Old Boksburg Gaol
The Old Boksburg Gaol is significant because it was the first jail on the East Rand. It was built as soon as people started moving into Boksburg to begin mining operations (1888). The building is one of the last sandstone buildings on the East Rand, with rare architectural qualities such as the sandstone, massive arches, wooden floors, and many small thresholds between the different spaces such as the yards, the extremely high walls, and the cells with small windows and views outwards onto Boksburg Lake. The Boksburg Gaol is also important as it was home to some prisoners that used to work in the old mines belonging to E.R.P.M (East Rand Propriety Mines).
Current known heritage status
The Current Heritage Status is unknown and it does not look like the government is too worried about the building as minor extensions have been made and the building is deteriorating quite significantly, with no attempts to restore it to a pristine condition. As the building is more than 60 years old, it is eligible for protection under the National Heritage Resources Act (No. 25 of 1999), Section 34(i).
Possible interested and affected parties
South African Institute of Architects, Boksburg Heritage Association, Salem Ministries, and the Department of Architecture at the University of Pretoria.
The Gaol, as mentioned in the sources, housed members that dug and created Boksburg Lake (adjacent to the Gaol), as well as members of the 1914 Rebellion, 1922 strikers (when 500 ‘Europeans’ were admitted to the Gaol), and the infamous Daisy de Melker before she moved to Pretoria. The jail underwent many alterations over the years, in both sandstone and brick. In 1938 an outlook turret was constructed on the roof of the Single Cells of the Old Gaol to minimise the chances of escapes taking place. The jail used to hold both 'European' and 'Non-European' prisoners, both male and female, but in the latter years it was designated only for females. Only short term prisoners were held here. The jail was decommissioned on the 31st of March 1983, almost a hundred years after it first came into existence. After this the S.A. Defence Force took over the building until about 1995/1996, when the Boksburg Regiment Local MOTH Society took residence but struggled to maintain the building due to lack of funds. It was in the early 21st century that the Salem Ministries took over the building and turned it into a care centre for the Destitute, Homeless, Dysfunctional, Substance Abuse, Orphans, Aids Victims, and other Abuses. The residents sleep in the old jail cells, some the solidarity cells where one or two stay, or in the larger communal cells where up to 50 can sleep in a room, with bunk beds stacked up to four beds high. Small wooden “Wendy houses” have been placed in the yards to increase the Centre’s capacity, and new alterations were made inside the yards to accommodate a television room for the residents. (During the Nineties there were discussions amongst the Boksburg Heritage Association about turning the Gaol into a Military Museum but nothing came of it. There were plans to place an Impala Jet at the entrance in order to replace the cannons that used to stand there.) Only about 18 of the 43 historical buildings on the East Rand are still standing as the rest have all been demolished to make way for newer developments like roads etc.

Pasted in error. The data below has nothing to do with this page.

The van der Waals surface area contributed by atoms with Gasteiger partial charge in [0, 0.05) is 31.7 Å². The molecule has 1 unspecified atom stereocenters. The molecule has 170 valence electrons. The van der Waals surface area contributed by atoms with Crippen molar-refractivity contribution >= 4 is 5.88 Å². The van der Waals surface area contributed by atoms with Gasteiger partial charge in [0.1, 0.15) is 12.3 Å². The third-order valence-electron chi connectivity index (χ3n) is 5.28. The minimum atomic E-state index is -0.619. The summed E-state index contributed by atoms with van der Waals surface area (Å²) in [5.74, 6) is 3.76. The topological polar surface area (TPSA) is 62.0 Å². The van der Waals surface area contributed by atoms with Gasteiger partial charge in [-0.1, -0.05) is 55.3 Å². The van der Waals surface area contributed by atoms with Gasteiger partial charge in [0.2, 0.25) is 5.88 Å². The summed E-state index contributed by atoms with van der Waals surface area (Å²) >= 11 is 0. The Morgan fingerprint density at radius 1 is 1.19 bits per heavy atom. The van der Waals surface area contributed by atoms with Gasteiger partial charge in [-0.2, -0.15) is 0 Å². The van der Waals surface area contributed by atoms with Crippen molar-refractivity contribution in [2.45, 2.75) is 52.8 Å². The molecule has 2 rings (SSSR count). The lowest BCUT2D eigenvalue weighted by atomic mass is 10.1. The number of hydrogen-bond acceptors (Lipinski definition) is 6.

Description of site and/or structures and/or interior spaces
The jail is a sandstone building with wooden floors in the main office that is now the chapel of the care centre. There are communal and solitary cells, and everywhere barred original doors restrict movement, with 5 to 6 metre high walls surrounding each of the many small yards that have now been filled up with "Wendy houses". The building is more extensive than the exterior leads one to believe. Unfortunately it is starting to deteriorate due to lack of funds to preserve this historical building (wooden floors are damaged, sandstone is peeling off and cracking, original doors are starting to break, broken windows are not being repaired).
The solitary cells are very small and they are located around two yards whereas the larger cells are in a different section of the building. The main offices have now been turned into a chapel that stays locked and is used only when needed. One of the larger cells on the south side of the building has been turned into a library for the inhabitants.
Some of the cells have been merged with one door bricked up and then plastered to look like sandstone, but this is very noticeable and along with some newer alterations and ‘temporary structures’ harms the integrity of the building.
Author's own photographs
Plan Nr. 510, lodged in the archive of the Department of Architecture at the University of Pretoria
Oral Sources: Pastor of Ministry, as well as current inhabitants